Carving is progressing! Somewhat slowly though, since the lines are so fine.
So awhile back, I ordered some cherry “thin lumber” from Ocooch hardwoods to experiment with making laminated blocks for carving. I got three pieces of 6″ x 24″, quarter inch thick Black Cherry. The pieces I got are nice looking, no or miniscule imperfections, and flat-sawn. Not wanting to commit to a big print right away, I chopped one of the boards into six approximately 4-inch wide pieces, and grabbed some baltic birch ply from the garage to use as a base. When I glued them up, this is what resulted (on one side; the back side looks similar):
Then I commenced to designin’. Dang, 3.8 x 5.9 is pretty small, and when I take away registration marks and a margin from two of the sides, it gets even smaller. So I thought maybe I could paste on some extra wood to hold the registration cuts. But then it was unsupported, and so that it wouldn’t break off, I pasted on some supporting pieces of basswood under those. Here is the result:
Everything is glued with Titebond III, waterproof and outdoor-rated — except the layers of the plywood. So I can’t submerse the whole thing. But hopefully, the kento extensions will remain stable throughout carving and printing.
Yesterday I finished the key block design but wasn’t ready to move forward until the blocks were ready. I got all the Frankenblocks and all their prosthetics glued today, and did the key block transfer:
… and started carving:
I think I mentioned this already, but this is American black cherry. It seems to me to be harder than the Japanese mountain cherry I was able to use for the heron project. However, it is kind of fibrous. It will be interesting to see whether the fine lines I am trying to execute in this design will turn out ok. So far, at least, it seems better than shina in that I don’t have to be so paranoid about knocking off the top of a line.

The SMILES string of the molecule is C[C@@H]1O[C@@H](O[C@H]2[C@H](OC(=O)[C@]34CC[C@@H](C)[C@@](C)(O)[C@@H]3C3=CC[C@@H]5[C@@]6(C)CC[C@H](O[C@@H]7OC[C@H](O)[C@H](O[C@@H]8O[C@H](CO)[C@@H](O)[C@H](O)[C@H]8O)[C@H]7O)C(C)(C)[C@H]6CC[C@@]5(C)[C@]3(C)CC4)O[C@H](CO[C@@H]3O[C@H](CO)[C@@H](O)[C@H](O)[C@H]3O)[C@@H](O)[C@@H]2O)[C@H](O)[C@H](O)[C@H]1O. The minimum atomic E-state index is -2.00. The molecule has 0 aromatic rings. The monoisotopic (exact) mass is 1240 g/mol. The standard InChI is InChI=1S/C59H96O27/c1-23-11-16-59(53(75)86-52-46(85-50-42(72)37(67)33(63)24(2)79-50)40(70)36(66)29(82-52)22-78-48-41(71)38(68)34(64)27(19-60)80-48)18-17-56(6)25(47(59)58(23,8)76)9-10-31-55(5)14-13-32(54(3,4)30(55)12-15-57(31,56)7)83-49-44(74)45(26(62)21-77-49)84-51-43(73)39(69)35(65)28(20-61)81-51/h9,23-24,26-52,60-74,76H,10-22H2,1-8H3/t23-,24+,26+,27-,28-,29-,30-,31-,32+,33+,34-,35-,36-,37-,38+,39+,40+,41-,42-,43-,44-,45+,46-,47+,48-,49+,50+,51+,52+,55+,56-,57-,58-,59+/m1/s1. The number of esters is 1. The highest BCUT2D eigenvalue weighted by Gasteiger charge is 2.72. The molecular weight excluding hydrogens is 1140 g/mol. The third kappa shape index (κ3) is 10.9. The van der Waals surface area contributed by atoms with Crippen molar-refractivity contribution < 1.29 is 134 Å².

Fireflies and cherryUncategorized
Yesterday I started printing the next run of the fireflies. I’m doing 20 total, 6 on shin torinoko more or less as practice prints, and 14 on the nice paper made by Iwano san for Mokuhankan. I really wish there was more of the latter; I feel like I’ve barely warmed up and I’m done, time to move on to the next impression.
Still, it takes me about 2 hours to do 20 at this stage, and my arm is sore today. The first block is solid yellow, and it is a pretty big expanse to cover with solid, even pressure. I think they are looking pretty smooth, if I do say so myself:
No time this evening after scheduled activities for more printing. Instead, I have cherry woodblock news.
My first relief printing used materials other than cherry. Linoleum, some random plywood, even lacquered particle board. The early water-based pigment prints used shina plywood. It carves easily, but is kind of spongy and is hard to carve fine detail into. Or, you can carve it, but it might well slough off and make you sad. Also, I hear from people who make more than a few tens of prints, shina wears out.
Japanese mountain cherry is one of the few preferred woods for carving wood blocks in the Japanese printmaking tradition. I got a chance to use it for the heron print. It’s hard, but not difficult to carve. It’s easy to do what you intend, carving cherry. Bad things seem to happen less often. Plus, it is very durable, and tens of thousands of impressions can be made with a block carved into cherry. So, I have been looking for ways to get more of this good wood, or wood like it, to carve blocks with.
This weekend, when I dropped off some kitchen knives to @irontoadamant (https://www.irontoadamant.com) for sharpening, I also got a double sided cherry faced woodblock. He doesn’t have a lot of these available yet, but is working on making them more widely available. It’s a very pretty piece of wood –
Both faces are hand-planed (with tricksy Japanese planes!) and quite smooth and flat. My fingers can’t feel any changes over the small places where there is some discoloration. The top layer is good thick cherry, more or less rift-sawn but shallowly, and if I were to guess the center is nice flat baltic birch. It’s pretty big – 7.25 x 8.5 “.
Attempting to be able to take matters into my own hands last week, I had ordered some cherry thin lumber from Ocooch Hardwoods. It arrived today. I gave them some special instructions: The harder, the better, and flat-sawn is best (I heard from Dave Bull at Mokuhankan that flat-sawn wood is better for woodblocks). Here’s todays’ shipment guarded by the shop supervisor.
Each is 6″ x 24″ and 1/4″ thick, pretty much on the nose. Looks fairly flat-sawn to me. No warping or cupping. Any hardness assessment will have to wait until I formulate a plan, laminate some blocks to the planned dimensions, and commence carving! Who knows when such a plan will form.